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Barre classes tough but effective

Barre classes tough but effective

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Over the past year, barre workouts have become the latest trend to hit the Northwest Indiana fitness arena. The barre method uses isolated ballet movements (and a ballet barre, obviously) combined with some Pilates and yoga for a full-body toning workout. While fitness centers have been holding barre classes for a while, several studios are now opening up that specialize in it.

I’d been hearing so much about this new phenomenon that I wanted to try it for myself. I used to do ballet when I was younger, I thought. How hard could it be?

I visited Studio Barre in Crown Point, a quaint new space with cheery, modern décor located in the town’s Sportsplex compound. My instructor was Tabitha Davis of Schererville, an energetic, efficient woman in great shape. Clearly this whole barre thing is working for her.

They set me up with a mat, band, and a small ball. The receptionist who was helping me asked what size weights I wanted. I considered saying eight pounds but decided on five. I hoped people wouldn’t think that was a wimpy choice. Right before class began, however, Tabitha warned us that if we used anything above three pounds we might be in for a hurting. So I switched, wondering what kind of torture might be ahead of me if three-pounders were considered the high end of the spectrum.

The class started with a bang. I was expecting a slow warm-up but instead, we launched right into upper body work with the free weights (yeah, three pounds was enough) and pushups. All of the movements in this class are quick, driven by the beat of energizing pop music. Tabitha told me later that “motivating music” is one of their basic tenets; it keeps people going. I found myself internally singing along to many of the songs, a nice little distraction from the pain.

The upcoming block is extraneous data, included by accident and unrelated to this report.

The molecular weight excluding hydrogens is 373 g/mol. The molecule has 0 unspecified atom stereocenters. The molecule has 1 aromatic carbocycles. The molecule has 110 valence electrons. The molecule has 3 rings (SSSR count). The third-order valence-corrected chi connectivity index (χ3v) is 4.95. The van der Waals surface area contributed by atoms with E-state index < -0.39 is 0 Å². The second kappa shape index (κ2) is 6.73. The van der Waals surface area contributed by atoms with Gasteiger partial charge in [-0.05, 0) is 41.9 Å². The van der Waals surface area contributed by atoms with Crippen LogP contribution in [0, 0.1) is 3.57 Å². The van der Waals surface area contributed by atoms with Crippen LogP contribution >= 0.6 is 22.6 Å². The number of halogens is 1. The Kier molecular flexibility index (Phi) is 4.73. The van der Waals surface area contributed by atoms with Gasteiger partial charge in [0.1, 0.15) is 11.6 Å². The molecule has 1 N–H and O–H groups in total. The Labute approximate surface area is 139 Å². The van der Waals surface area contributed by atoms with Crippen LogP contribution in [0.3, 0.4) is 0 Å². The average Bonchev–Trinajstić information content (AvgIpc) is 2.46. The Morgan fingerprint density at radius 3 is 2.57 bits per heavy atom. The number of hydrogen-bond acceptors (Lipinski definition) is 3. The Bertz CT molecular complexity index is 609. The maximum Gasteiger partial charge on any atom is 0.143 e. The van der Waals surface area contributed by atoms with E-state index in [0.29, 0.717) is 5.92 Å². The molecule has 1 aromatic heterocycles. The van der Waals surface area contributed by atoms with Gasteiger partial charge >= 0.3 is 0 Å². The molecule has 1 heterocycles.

We then moved to the barre, using the small ball to squeeze our legs while simultaneously doing pliés, squats and relevés. We were constantly facing different directions—sometimes the “funky chandelier,” other times the “beautiful boutique.” You wouldn’t expect to hear those words at a workout class, but here this use of language is very intentional: this is a desirable place to be. When you have pretty things to look at, the whole experience is a little more enjoyable. Even when your muscles are screaming to stop.

Every once in a while we would pause to stretch, which made me excitedly think the workout was over. (And yet, I didn’t want it to be over.) Alas, following the stretch we’d go into another set of moves—squats, leg lifts, some with weights or the band, some without. The moves are small but surprisingly difficult. “This class works every inch of your body,” says Whitney Holtz of Crown Point, one of the class members who’s been attending Studio Barre since it opened last September. “It makes places hurt that you didn’t even know could hurt.”

All throughout the class, Tabitha helped ensure that people were using the right form by repositioning them when necessary. “It’s a hands-on class, literally,” she laughs. “You can see I’m touching tushes all over the place!” She also frequently complimented individual class members on their hard work or good form, amazingly remembering everyone’s name. (At one point she called me “Superstar Julia,” which made me smile and also work harder. I didn’t want to let her down.)

The class finished with ab work that followed the same vein as the rest of the class—small, quick movements that make you feel like your abs might actually break. Then, the glorious final stretch. For real this time.

Although the class was much more difficult than I was expecting, I can see why people keep coming back. It’s clearly effective—it wouldn’t be as painful if it weren’t—and it was kind of fun. “People say they feel long and lean when they leave,” Tabitha says, and Whitney adds that going through the tough parts with other women makes it worthwhile. “We’re laughing through the pain together.”


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